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9th plea handed down for Alabama pill-mill operation

June 11, 2018, Montgomery, AL — Another doctor pleaded guilty in federal court Monday, the ninth guilty plea in the ongoing investigation of an Atlanta Highway medical practice described as a pill mill by prosecutors.

Dr. Willie J. Chester, 65, of Pike Road, pleaded guilty to one count of aiding and abetting the fraudulent acquisition of controlled substances, according to a news release from the U.S. Attorney’s Office for the Middle District of Alabama. During the plea hearing, Chester admitting to writing a prescription for clonazepam, also known as Klonopin, despite knowing that the patient receiving the prescription had no legitimate medical need for the drug.

Chester faces as much as four years in prison and fines. His sentencing date hasn't been set.

Investigators have called the clinic a pill mill, alleging employees from clerical workers to physicians conspired to prescribe unnecessary controlled substances and overbill health insurance companies for services and medications.

In November, the practice’s owner Dr. Gilberto Sanchez pleaded guilty to drug distribution, health care fraud and money laundering charges. Since that time, three other physicians have pleaded guilty to drug distribution charges; two certified registered nurse practitioners have pleaded guilty to drug distribution charges; and three other employees have pleaded guilty to health care fraud and money laundering offenses.

Last week, the U.S. Attorney’s Office announced the arrest of state Rep. Ed Henry on 14 charges related to an alleged kickback scheme connected to Sanchez’s Family Practice.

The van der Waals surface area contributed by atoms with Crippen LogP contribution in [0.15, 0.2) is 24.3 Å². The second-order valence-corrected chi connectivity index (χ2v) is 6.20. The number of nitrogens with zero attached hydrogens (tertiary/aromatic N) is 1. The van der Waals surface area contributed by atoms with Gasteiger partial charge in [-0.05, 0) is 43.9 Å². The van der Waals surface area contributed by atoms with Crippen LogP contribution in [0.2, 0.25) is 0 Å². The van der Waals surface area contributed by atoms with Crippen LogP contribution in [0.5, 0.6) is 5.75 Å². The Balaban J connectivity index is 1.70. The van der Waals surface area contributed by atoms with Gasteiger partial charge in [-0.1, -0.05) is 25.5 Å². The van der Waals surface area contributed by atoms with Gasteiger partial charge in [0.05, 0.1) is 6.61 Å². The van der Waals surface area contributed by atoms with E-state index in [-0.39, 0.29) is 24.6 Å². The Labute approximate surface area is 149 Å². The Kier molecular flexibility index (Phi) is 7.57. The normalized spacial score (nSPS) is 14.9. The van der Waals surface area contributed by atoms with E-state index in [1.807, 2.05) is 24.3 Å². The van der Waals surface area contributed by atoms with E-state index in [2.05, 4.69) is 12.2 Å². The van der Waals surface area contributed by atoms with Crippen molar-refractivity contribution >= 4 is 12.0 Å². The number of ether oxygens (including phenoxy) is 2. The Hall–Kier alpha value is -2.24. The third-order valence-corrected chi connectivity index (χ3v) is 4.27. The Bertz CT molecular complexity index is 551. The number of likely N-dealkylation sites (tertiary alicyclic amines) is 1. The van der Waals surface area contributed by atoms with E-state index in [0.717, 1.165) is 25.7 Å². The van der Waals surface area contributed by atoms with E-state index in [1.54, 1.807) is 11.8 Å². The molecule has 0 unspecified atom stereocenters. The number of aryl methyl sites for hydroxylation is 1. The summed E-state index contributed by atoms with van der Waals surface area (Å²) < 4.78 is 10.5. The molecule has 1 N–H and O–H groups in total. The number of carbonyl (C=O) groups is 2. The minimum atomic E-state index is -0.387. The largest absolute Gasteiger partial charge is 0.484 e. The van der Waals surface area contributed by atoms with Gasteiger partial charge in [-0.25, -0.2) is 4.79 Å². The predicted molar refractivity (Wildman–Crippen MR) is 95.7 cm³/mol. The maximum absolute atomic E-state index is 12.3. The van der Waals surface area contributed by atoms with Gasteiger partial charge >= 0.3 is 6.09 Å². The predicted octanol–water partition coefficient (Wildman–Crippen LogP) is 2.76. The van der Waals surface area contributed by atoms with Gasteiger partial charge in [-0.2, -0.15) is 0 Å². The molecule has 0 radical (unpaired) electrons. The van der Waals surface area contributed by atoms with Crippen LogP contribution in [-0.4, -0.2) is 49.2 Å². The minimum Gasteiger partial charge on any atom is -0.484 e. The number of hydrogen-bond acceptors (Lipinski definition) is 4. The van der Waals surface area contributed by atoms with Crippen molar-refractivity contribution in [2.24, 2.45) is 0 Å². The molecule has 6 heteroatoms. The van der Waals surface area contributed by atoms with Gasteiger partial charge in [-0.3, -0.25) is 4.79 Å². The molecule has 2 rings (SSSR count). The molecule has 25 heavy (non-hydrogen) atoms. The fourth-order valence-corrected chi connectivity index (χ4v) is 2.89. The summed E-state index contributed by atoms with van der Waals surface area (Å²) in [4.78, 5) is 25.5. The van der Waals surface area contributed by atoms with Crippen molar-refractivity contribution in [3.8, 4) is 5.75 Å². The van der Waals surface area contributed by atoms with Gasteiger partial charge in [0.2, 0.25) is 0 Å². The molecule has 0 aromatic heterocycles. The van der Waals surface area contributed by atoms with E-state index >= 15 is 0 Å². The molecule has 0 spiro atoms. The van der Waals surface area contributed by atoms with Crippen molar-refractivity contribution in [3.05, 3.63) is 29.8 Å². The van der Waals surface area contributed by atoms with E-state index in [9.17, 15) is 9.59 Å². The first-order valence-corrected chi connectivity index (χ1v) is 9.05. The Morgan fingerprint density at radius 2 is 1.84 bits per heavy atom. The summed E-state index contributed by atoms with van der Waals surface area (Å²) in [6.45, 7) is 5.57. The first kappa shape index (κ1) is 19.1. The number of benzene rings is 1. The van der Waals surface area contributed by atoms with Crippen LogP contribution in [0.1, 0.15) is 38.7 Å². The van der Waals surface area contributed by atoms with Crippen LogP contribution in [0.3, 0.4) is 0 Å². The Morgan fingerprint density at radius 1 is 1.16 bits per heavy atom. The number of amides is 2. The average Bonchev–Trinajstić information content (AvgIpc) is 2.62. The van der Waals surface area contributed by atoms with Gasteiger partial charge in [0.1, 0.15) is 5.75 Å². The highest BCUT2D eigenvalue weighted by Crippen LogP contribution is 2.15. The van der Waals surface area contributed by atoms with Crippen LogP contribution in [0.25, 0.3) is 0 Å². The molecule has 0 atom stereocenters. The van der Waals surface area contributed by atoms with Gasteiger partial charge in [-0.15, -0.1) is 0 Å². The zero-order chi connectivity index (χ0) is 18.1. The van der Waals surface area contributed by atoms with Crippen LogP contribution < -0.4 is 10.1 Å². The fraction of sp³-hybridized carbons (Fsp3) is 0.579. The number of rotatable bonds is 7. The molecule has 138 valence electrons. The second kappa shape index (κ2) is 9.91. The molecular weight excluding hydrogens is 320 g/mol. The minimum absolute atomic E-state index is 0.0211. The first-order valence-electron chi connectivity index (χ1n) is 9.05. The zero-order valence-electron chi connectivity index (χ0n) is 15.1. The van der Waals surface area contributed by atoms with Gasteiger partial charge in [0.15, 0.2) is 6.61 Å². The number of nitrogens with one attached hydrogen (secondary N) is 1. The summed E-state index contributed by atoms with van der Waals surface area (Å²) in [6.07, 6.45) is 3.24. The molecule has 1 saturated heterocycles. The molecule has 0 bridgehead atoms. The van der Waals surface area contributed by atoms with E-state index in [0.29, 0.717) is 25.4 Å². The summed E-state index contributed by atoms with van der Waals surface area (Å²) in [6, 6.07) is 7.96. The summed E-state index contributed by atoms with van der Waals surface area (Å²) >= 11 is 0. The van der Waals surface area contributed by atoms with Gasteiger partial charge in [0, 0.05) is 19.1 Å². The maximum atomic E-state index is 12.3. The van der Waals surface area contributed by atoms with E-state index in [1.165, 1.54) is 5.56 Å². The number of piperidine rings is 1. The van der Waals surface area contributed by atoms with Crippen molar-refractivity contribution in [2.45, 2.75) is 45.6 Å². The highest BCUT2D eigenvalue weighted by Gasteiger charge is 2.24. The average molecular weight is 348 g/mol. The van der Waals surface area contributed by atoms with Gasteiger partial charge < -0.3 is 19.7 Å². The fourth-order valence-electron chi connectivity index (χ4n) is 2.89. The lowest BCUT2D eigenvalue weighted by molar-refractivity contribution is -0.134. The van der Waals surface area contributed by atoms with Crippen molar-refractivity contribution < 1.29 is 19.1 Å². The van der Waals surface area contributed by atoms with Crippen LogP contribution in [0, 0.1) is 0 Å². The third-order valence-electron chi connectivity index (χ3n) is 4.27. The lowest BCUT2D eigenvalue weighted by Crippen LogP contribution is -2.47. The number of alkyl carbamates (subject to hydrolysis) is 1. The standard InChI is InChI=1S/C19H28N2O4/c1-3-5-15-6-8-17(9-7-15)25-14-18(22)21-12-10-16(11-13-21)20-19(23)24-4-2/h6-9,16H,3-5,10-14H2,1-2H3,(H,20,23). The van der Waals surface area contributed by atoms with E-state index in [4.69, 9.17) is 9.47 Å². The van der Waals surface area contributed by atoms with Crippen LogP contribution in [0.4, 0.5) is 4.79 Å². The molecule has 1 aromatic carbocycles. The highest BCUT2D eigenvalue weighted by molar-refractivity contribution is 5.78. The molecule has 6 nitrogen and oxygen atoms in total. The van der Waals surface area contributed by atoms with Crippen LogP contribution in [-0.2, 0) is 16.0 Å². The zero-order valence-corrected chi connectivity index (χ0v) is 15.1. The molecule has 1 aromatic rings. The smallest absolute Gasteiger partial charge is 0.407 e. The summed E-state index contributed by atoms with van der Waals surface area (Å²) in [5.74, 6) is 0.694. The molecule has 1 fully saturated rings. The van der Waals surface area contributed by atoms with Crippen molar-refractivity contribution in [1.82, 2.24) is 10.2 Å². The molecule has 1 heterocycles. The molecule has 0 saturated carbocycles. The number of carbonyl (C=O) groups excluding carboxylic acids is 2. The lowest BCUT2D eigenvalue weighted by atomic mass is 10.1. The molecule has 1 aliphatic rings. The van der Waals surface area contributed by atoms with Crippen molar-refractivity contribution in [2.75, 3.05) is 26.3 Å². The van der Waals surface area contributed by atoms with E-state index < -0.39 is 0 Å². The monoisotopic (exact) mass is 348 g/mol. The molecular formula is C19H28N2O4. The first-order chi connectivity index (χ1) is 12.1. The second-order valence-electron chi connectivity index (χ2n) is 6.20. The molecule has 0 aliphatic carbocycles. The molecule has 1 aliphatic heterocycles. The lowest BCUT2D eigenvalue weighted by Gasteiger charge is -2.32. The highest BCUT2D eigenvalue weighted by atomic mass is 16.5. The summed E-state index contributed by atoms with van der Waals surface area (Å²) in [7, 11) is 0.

The monthslong investigation snared Henry not on drug distribution charges, but for a series of agreements between Sanchez and the state legislator to funnel patients to Henry's chronic care management company while submitting false claims that overcharged Medicare for services provided.

According to federal court documents, Henry approached Sanchez around December 2015 about contracting with Family Practice.

"Among the kickbacks provided were direct payments to a member of the staff, free chronic care management services, free medical billing services, and free clinical services unrelated to the provision of chronic care management services," a DOJ release states. "Additionally, Henry assisted Dr. Sanchez in paying kickbacks to patients who enrolled in the chronic care management program. Dr. Sanchez paid these kickbacks by systematically waiving copays — copays which Medicare required Dr. Sanchez to collect."

Source: Montgomery Advertiser

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